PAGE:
Tools Indulgence: A Word of Warning

thoughts

Every kind of nib every produced, every pen holder. A life-time supply of walnut ink, a drawing board, and all kinds of paper and colouring in the world. I want them all. So I’m not one to talk, really. But.

Especially when you’re starting out, I’m asking you to try considering to refrain from indulging on your tools, and adopt a ‘Buy less, choose well’ kind of mantra. I know – I can see you’re protectively hugging your bag of supplies there and giving me a look, but hear me out. I’m going to put a couple of reasons out there, just off the top of my head here.

One. Somewhere along your calligraphy journey, you might feel that you want to get better real fast, like, right now. Or maybe you feel very uninspired in the middle of practice. If you have spent loads of money into your tools, you might find yourself demanding impossible things from them, such as: to inspire you – or to make you a master this instant. After all, they cost a lot. But that’s not how it works. Remember that there’s absolutely no need to rush building your dream workspace. Besides, if you get your nibs and tools a little at a time, you’ll be more likely to spend time experimenting and getting to know each one, instead of taking them for granted as part of your supplies.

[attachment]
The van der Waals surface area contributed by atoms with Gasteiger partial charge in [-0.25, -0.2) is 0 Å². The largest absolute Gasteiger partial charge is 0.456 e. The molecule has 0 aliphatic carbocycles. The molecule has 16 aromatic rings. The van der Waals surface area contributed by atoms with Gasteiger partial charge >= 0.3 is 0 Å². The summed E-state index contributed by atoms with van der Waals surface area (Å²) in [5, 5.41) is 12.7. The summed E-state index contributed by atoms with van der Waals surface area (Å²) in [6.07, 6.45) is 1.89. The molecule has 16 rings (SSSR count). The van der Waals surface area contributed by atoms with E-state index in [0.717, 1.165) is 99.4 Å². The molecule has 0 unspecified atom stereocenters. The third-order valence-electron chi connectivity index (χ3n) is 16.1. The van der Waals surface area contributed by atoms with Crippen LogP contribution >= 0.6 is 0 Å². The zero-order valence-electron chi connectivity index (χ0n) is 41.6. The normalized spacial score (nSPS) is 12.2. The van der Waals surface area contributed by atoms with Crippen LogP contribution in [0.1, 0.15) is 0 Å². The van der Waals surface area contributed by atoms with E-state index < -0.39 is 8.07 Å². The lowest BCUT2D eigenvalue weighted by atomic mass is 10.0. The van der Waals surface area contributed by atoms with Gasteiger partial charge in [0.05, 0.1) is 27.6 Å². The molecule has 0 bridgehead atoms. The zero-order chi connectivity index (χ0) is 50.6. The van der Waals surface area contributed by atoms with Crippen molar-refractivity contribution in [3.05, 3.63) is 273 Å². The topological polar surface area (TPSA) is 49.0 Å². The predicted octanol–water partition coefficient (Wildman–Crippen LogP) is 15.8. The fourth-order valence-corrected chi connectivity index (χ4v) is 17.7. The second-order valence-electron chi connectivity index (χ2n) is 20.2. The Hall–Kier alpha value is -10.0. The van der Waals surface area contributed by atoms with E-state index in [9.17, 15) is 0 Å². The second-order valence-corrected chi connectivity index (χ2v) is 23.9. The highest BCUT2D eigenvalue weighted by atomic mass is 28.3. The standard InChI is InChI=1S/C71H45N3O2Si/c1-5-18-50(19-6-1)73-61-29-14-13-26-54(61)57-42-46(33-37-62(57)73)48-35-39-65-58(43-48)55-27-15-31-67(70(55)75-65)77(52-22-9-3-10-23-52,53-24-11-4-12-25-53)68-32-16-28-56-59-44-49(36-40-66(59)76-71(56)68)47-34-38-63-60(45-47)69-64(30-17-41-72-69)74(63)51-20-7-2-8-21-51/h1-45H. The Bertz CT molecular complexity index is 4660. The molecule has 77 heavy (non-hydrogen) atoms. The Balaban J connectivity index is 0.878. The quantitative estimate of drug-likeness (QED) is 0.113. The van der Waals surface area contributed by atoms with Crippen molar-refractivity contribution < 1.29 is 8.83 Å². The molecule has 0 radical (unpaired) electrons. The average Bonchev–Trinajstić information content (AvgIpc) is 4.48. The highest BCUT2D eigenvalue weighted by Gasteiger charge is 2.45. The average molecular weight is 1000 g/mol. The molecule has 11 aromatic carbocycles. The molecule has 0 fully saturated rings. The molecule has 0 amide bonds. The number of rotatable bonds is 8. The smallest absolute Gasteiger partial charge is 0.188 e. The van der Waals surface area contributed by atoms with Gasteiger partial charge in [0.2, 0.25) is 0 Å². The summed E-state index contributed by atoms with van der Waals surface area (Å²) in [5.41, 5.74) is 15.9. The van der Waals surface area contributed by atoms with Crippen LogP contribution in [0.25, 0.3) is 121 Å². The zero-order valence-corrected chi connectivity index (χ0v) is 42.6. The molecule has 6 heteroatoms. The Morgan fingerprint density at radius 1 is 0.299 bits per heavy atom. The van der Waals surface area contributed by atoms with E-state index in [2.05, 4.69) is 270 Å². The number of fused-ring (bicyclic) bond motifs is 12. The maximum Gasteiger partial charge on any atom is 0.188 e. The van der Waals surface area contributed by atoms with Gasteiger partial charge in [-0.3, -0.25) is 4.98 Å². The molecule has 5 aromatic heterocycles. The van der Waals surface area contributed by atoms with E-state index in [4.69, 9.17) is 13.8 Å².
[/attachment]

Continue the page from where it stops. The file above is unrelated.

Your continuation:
Two. If you use more affordable supplies, you won’t hesitate to go crazy in practising. I don’t know about you, but whenever I am faced with a fancy, pricey (even sketchbook) material, I freeze up. It’s like my unworthy doodles do not deserve to taint that pristine paper. This won’t happen if you use whatever material available. Plus, if you lean on the side of function (a Speedball holder) rather than aesthetics (one-of-a-kind, custom-made or vintage holder), you can have many more with the same amount that you expense. Which do you prefer: the convenience of having some cheap holders for different nibs, or having to replace them from one fancy holder all the time?

I’m not against you treating yourself to an exquisite colour palette, and I will not deny that quality supplies can produce quality artwork, but they cannot ensure it. It’s like a cooking masterclass. You won’t be half as good as the master by buying the exact same knife she uses, or the same brand of stove. The same goes for ingredients. One can give you the most exotic produce, and you might not even know how to prepare it.

What I’m suggesting is for us to try to focus at least as strong, or twice more on improving your skills rather than collecting tools. If you must indulge, consider spending on well-chosen books or classes instead. And never forget to practise.

S.

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